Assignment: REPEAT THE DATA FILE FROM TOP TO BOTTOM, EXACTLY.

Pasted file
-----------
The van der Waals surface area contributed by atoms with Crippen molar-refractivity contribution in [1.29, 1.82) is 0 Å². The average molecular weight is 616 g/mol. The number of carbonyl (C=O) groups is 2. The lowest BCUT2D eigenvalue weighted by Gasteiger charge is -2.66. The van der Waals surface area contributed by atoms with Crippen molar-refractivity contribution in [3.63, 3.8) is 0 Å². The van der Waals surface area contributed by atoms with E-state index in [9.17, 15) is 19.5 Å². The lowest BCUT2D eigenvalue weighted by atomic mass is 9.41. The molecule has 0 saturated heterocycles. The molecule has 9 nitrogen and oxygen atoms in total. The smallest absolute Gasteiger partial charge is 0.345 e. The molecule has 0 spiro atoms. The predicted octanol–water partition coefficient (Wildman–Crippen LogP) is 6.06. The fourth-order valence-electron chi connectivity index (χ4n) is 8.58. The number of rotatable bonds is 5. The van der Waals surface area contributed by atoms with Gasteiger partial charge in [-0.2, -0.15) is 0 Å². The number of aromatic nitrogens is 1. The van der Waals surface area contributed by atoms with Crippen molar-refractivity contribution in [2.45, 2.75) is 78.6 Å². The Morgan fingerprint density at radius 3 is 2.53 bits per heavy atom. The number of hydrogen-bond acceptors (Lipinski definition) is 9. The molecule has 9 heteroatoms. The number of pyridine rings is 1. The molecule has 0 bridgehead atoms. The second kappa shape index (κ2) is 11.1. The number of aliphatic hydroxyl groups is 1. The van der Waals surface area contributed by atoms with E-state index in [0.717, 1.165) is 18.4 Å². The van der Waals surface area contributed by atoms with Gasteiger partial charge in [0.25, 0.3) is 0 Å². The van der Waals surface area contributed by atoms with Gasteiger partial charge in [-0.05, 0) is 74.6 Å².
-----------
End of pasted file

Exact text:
The van der Waals surface area contributed by atoms with Crippen molar-refractivity contribution in [1.29, 1.82) is 0 Å². The average molecular weight is 616 g/mol. The number of carbonyl (C=O) groups is 2. The lowest BCUT2D eigenvalue weighted by Gasteiger charge is -2.66. The van der Waals surface area contributed by atoms with Crippen molar-refractivity contribution in [3.63, 3.8) is 0 Å². The van der Waals surface area contributed by atoms with E-state index in [9.17, 15) is 19.5 Å². The lowest BCUT2D eigenvalue weighted by atomic mass is 9.41. The molecule has 0 saturated heterocycles. The molecule has 9 nitrogen and oxygen atoms in total. The smallest absolute Gasteiger partial charge is 0.345 e. The molecule has 0 spiro atoms. The predicted octanol–water partition coefficient (Wildman–Crippen LogP) is 6.06. The fourth-order valence-electron chi connectivity index (χ4n) is 8.58. The number of rotatable bonds is 5. The van der Waals surface area contributed by atoms with Gasteiger partial charge in [-0.2, -0.15) is 0 Å². The number of aromatic nitrogens is 1. The van der Waals surface area contributed by atoms with Crippen molar-refractivity contribution in [2.45, 2.75) is 78.6 Å². The Morgan fingerprint density at radius 3 is 2.53 bits per heavy atom. The number of hydrogen-bond acceptors (Lipinski definition) is 9. The molecule has 9 heteroatoms. The number of pyridine rings is 1. The molecule has 0 bridgehead atoms. The second kappa shape index (κ2) is 11.1. The number of aliphatic hydroxyl groups is 1. The van der Waals surface area contributed by atoms with E-state index in [0.717, 1.165) is 18.4 Å². The van der Waals surface area contributed by atoms with Gasteiger partial charge in [0.25, 0.3) is 0 Å². The van der Waals surface area contributed by atoms with Gasteiger partial charge in [-0.05, 0) is 74.6 Å².